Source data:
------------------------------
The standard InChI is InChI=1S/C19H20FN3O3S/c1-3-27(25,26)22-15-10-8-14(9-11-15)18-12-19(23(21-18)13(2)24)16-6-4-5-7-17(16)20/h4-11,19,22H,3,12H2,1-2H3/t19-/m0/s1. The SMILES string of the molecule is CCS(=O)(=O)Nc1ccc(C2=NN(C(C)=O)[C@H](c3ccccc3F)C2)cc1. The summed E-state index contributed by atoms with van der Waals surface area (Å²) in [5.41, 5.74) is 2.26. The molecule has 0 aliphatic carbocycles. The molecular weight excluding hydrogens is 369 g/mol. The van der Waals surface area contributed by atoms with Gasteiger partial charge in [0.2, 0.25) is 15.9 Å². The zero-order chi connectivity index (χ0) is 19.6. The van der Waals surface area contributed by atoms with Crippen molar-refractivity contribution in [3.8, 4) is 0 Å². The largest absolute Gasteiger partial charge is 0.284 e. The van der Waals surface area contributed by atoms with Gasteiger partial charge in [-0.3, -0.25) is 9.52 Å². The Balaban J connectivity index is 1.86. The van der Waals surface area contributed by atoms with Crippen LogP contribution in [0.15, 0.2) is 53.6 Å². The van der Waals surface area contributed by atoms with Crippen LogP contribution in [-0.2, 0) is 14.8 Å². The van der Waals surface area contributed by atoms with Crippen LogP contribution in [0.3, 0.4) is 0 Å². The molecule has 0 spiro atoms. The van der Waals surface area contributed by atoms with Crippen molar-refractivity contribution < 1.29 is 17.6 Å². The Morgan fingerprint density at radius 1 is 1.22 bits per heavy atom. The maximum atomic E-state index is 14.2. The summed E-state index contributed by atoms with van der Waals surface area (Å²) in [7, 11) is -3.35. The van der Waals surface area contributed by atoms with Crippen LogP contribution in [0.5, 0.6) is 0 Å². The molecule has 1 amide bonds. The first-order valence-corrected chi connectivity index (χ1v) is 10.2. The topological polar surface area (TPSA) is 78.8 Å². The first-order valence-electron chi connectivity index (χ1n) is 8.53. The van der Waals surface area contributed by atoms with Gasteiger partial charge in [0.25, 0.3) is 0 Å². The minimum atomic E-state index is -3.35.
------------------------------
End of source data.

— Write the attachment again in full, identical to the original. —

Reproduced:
The standard InChI is InChI=1S/C19H20FN3O3S/c1-3-27(25,26)22-15-10-8-14(9-11-15)18-12-19(23(21-18)13(2)24)16-6-4-5-7-17(16)20/h4-11,19,22H,3,12H2,1-2H3/t19-/m0/s1. The SMILES string of the molecule is CCS(=O)(=O)Nc1ccc(C2=NN(C(C)=O)[C@H](c3ccccc3F)C2)cc1. The summed E-state index contributed by atoms with van der Waals surface area (Å²) in [5.41, 5.74) is 2.26. The molecule has 0 aliphatic carbocycles. The molecular weight excluding hydrogens is 369 g/mol. The van der Waals surface area contributed by atoms with Gasteiger partial charge in [0.2, 0.25) is 15.9 Å². The zero-order chi connectivity index (χ0) is 19.6. The van der Waals surface area contributed by atoms with Crippen molar-refractivity contribution in [3.8, 4) is 0 Å². The largest absolute Gasteiger partial charge is 0.284 e. The van der Waals surface area contributed by atoms with Gasteiger partial charge in [-0.3, -0.25) is 9.52 Å². The Balaban J connectivity index is 1.86. The van der Waals surface area contributed by atoms with Crippen LogP contribution in [0.15, 0.2) is 53.6 Å². The van der Waals surface area contributed by atoms with Crippen LogP contribution in [-0.2, 0) is 14.8 Å². The van der Waals surface area contributed by atoms with Crippen LogP contribution in [0.3, 0.4) is 0 Å². The molecule has 0 spiro atoms. The van der Waals surface area contributed by atoms with Crippen molar-refractivity contribution < 1.29 is 17.6 Å². The Morgan fingerprint density at radius 1 is 1.22 bits per heavy atom. The maximum atomic E-state index is 14.2. The summed E-state index contributed by atoms with van der Waals surface area (Å²) in [7, 11) is -3.35. The van der Waals surface area contributed by atoms with Crippen LogP contribution in [0.5, 0.6) is 0 Å². The molecule has 1 amide bonds. The first-order valence-corrected chi connectivity index (χ1v) is 10.2. The topological polar surface area (TPSA) is 78.8 Å². The first-order valence-electron chi connectivity index (χ1n) is 8.53. The van der Waals surface area contributed by atoms with Gasteiger partial charge in [0.25, 0.3) is 0 Å². The minimum atomic E-state index is -3.35.